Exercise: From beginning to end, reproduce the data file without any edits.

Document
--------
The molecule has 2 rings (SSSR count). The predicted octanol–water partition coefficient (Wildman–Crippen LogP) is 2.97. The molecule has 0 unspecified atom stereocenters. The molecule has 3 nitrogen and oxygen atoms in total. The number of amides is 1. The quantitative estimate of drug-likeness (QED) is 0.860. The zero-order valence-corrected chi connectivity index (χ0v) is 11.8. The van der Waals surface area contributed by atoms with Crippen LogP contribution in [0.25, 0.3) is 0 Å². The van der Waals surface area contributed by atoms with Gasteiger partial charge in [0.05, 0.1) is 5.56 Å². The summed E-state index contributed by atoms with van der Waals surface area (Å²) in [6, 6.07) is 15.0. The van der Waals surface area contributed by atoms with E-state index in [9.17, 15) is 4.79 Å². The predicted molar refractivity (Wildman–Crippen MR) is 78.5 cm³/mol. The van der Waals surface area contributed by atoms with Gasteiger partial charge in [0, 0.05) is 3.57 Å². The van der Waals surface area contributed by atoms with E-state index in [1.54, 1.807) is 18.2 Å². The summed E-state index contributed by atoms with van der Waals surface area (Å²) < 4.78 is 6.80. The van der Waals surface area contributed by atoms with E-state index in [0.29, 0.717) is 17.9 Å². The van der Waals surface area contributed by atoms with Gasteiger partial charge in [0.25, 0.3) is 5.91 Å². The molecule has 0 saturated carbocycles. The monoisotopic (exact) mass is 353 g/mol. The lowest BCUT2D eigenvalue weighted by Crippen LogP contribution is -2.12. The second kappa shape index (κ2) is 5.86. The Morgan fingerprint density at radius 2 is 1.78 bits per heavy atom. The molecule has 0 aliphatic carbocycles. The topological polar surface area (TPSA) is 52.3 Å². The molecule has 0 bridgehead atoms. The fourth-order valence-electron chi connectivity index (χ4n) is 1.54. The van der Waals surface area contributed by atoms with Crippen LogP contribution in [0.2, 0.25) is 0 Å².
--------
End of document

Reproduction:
The molecule has 2 rings (SSSR count). The predicted octanol–water partition coefficient (Wildman–Crippen LogP) is 2.97. The molecule has 0 unspecified atom stereocenters. The molecule has 3 nitrogen and oxygen atoms in total. The number of amides is 1. The quantitative estimate of drug-likeness (QED) is 0.860. The zero-order valence-corrected chi connectivity index (χ0v) is 11.8. The van der Waals surface area contributed by atoms with Crippen LogP contribution in [0.25, 0.3) is 0 Å². The van der Waals surface area contributed by atoms with Gasteiger partial charge in [0.05, 0.1) is 5.56 Å². The summed E-state index contributed by atoms with van der Waals surface area (Å²) in [6, 6.07) is 15.0. The van der Waals surface area contributed by atoms with E-state index in [9.17, 15) is 4.79 Å². The predicted molar refractivity (Wildman–Crippen MR) is 78.5 cm³/mol. The van der Waals surface area contributed by atoms with Gasteiger partial charge in [0, 0.05) is 3.57 Å². The van der Waals surface area contributed by atoms with E-state index in [1.54, 1.807) is 18.2 Å². The summed E-state index contributed by atoms with van der Waals surface area (Å²) < 4.78 is 6.80. The van der Waals surface area contributed by atoms with E-state index in [0.29, 0.717) is 17.9 Å². The van der Waals surface area contributed by atoms with Gasteiger partial charge in [0.25, 0.3) is 5.91 Å². The molecule has 0 saturated carbocycles. The monoisotopic (exact) mass is 353 g/mol. The lowest BCUT2D eigenvalue weighted by Crippen LogP contribution is -2.12. The second kappa shape index (κ2) is 5.86. The Morgan fingerprint density at radius 2 is 1.78 bits per heavy atom. The molecule has 0 aliphatic carbocycles. The topological polar surface area (TPSA) is 52.3 Å². The molecule has 0 bridgehead atoms. The fourth-order valence-electron chi connectivity index (χ4n) is 1.54. The van der Waals surface area contributed by atoms with Crippen LogP contribution in [0.2, 0.25) is 0 Å².